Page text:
The robotics and automation minor provides students with a foundation in the professional study and practice of programming, using, and working with industrial robots and the industrial automation systems used in the manufacturing environment. It provides a broad perspective that includes automation components, automation systems (hardware and software), industrial robots (hardware and software), and specific issues to implementing industrial robotic systems in the electronics manufacturing environment. It also includes learning and practice in developing automation/robotic code to accomplish specific functions across the major industrial automation software tools.
Notes about this minor:
This minor is closed to students majoring in robotics and manufacturing engineering technology.
Posting of the minor on the student's academic transcript requires a minimum GPA of 2.0 in the minor.
Notations may appear in the curriculum chart below outlining pre-requisites, co-requisites, and other curriculum requirements (see footnotes).
Choose one of the following
An introduction to the analysis of static structures covering free-body diagrams, forces, moments, vectors, equilibrium, friction, and analysis of structures and truss members. Applications are drawn from civil engineering technology.
Principles of Statics
This course provides an introduction to the analysis and design of structures and machines. Students learn to calculate unknown forces using the concept of equilibrium and free body diagrams and to calculate simple stresses and deflections for axially loaded members. Topics include forces, moments, free body diagrams, equilibrium, friction, stress, strain, and deflection. Examples are drawn from mechanical, manufacturing, and civil engineering technology.
This basic course treats the equilibrium of particles and rigid bodies under the action of forces. It integrates the mathematical subjects of calculus, vector algebra and simultaneous algebraic equations with the physical concepts of equilibrium in two and three dimensions. Topics include concepts of force and moment, friction, centroids and moments of inertia, and equilibrium of trusses, frames and machines.
Automation Control Systems
This course will provide a thorough understanding of the manufacturing automation principles, practices and system integration. Students will design a fully automated control system from selection of components, specifying the Programmable Logic Controller (PLC), and developing the ladder logic required to operate the system. Students will have the tools to effectively be able to fully design an automated control system as in done in varying industries.
Automation Control Systems Lab
This course will provide a thorough hands-on experience in using Programmable Logic Controllers (PLCs) for manufacturing automation and system integration. Industry best practices for programming PLCs and the essentials of Human Machine Interface (HMI) for data entry, manipulation, and recording system status will be included.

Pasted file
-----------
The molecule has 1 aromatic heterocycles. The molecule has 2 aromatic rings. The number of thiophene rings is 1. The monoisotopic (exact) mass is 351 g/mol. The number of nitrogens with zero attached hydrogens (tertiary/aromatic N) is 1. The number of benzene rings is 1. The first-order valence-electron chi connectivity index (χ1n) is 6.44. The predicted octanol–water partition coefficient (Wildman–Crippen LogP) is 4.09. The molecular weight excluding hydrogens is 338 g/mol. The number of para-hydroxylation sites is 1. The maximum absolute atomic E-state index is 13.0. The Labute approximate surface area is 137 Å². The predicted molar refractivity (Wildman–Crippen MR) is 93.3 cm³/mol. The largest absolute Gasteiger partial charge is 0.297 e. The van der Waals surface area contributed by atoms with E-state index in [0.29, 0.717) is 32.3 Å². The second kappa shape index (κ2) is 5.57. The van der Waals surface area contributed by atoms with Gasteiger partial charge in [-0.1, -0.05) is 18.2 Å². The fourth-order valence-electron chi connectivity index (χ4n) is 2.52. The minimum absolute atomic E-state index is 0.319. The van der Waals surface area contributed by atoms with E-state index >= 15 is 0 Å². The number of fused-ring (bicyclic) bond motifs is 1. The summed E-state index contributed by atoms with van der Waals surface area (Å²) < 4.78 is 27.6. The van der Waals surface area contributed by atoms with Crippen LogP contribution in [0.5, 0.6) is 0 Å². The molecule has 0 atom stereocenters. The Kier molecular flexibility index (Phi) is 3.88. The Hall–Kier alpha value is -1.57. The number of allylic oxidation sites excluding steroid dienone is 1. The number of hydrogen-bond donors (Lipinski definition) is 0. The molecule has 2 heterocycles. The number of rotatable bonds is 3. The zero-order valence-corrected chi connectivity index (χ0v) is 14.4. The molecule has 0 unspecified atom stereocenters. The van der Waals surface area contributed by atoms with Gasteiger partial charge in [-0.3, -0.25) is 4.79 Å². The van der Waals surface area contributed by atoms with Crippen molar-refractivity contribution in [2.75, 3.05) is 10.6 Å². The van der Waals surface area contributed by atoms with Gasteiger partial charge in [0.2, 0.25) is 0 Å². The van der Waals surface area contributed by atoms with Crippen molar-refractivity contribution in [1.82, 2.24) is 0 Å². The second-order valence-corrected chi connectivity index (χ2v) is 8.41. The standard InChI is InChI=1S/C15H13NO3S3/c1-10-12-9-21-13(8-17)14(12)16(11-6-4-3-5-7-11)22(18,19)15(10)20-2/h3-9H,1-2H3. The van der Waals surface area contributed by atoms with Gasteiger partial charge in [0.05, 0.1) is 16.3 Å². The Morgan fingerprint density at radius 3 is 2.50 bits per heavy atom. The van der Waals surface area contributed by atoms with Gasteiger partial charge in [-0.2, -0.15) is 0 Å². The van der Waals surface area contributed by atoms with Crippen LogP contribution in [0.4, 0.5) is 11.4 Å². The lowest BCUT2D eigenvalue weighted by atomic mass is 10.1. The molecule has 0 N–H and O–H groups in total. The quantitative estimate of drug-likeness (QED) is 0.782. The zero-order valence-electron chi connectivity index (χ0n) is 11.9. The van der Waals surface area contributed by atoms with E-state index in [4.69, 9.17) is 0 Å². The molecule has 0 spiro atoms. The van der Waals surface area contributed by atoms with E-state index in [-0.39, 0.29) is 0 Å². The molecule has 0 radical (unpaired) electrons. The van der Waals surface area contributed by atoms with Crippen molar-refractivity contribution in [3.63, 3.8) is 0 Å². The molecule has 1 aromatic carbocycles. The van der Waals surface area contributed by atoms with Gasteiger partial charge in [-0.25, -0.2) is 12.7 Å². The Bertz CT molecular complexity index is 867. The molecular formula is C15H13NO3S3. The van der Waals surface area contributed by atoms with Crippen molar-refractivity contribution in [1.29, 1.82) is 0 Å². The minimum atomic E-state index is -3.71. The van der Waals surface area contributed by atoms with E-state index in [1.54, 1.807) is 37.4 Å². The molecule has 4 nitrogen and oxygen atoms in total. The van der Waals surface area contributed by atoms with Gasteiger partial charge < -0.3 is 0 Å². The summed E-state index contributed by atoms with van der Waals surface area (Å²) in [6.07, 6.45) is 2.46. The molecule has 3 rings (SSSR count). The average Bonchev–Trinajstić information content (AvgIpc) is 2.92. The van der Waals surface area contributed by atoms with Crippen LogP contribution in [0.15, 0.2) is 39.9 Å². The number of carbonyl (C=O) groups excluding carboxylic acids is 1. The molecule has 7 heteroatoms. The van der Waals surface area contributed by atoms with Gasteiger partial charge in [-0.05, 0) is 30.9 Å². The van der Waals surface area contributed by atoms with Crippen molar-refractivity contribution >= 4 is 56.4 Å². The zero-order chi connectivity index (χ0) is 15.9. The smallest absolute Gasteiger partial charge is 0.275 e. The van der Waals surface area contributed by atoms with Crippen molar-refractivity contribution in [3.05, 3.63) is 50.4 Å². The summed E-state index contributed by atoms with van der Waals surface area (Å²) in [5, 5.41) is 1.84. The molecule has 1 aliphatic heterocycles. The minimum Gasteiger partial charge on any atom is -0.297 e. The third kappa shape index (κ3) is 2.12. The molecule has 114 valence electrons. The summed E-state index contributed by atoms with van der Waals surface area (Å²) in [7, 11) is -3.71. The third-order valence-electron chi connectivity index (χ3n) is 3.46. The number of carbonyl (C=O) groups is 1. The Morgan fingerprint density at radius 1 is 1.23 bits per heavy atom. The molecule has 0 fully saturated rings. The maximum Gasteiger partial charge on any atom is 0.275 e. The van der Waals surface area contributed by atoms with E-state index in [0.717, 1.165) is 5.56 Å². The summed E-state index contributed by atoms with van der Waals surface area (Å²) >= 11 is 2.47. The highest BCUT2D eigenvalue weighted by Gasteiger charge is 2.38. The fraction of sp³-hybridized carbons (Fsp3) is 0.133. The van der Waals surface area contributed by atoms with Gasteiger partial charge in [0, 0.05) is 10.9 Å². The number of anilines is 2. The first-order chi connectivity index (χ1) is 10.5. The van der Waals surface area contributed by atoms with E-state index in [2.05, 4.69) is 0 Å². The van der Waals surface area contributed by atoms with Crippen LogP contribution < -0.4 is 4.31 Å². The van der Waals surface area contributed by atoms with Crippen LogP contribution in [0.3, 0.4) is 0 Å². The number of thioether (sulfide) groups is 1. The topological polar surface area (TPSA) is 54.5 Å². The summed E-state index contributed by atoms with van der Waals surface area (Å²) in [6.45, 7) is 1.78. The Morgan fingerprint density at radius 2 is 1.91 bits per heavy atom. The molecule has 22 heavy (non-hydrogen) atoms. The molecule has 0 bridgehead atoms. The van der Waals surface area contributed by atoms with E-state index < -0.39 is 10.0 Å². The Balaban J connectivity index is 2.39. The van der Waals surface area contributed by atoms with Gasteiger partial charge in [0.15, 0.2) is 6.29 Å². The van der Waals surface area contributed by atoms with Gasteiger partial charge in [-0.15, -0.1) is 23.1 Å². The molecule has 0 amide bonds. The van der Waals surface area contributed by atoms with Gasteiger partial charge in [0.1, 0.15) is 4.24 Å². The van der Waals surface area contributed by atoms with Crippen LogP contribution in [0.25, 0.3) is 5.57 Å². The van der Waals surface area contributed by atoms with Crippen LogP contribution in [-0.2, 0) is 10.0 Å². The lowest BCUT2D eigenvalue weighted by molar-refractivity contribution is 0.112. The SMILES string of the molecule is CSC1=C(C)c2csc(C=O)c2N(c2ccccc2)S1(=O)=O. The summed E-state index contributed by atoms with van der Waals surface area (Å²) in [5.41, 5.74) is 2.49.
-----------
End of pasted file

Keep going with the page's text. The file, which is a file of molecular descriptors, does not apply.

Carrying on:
Integrated Design for Manufacture & Assembly
Integrated design for manufacture and assembly manufacturing processes are expanded and applied to the design process. Part concepts will be considered for various manufacturing processes to determine which process will yield the lowest cost part that meets all product functional requirements. Students will learn the DFMA methodology for making decisions to analyze the costs associated with their product concepts. Designs will consider the tooling that is required in product build and will understand the interrelationships between decisions and the cost associated with manufacture and service of the product. At the conclusion of the course students will be able to effectively design parts and assemblies for manufacture, assembly, and service. Costing will be considered at every step of the design process.
This course provides a thorough understanding of the technology, components, equipment, materials and manufacturing process for through hole technology and surface mount technology electronics manufacturing. Students will develop a strong foundation needed for advanced work in surface mount technology (SMT). Topics in Design for Manufacturing are also considered for high volume vs. low volume manufacturing. Students may only receive credit for this course or MFET-655, not both.
Robots & Automation
This course deals with the technology and application of robots and Computer Numerical Control (CNC) in a Computer Integrated Manufacturing (CIM) environment. It will provide a thorough understanding of robotic and CNC hardware and software. The hardware aspects include robot and CNC configurations, drive mechanisms, power systems (hydraulic, pneumatic, and servo actuators), end-effectors and end-of-arm-tooling, sensors, control systems, machine vision, programming, safety, and integration. The software aspect deals with the various methods of textual and lead through programming. Digital Interfacing of robots with other CIM components such as programmable logic controllers, computer-controlled machines, conveyors, etc. will be introduced. Robotic cell design and the socio-economic impact of robotics will also be discussed. A strong laboratory hands-on training component is a co-requisite for this course – MFET-446.
Robots & Automation Lab
This laboratory course provides hands on experience with robotics and CNC in manufacturing.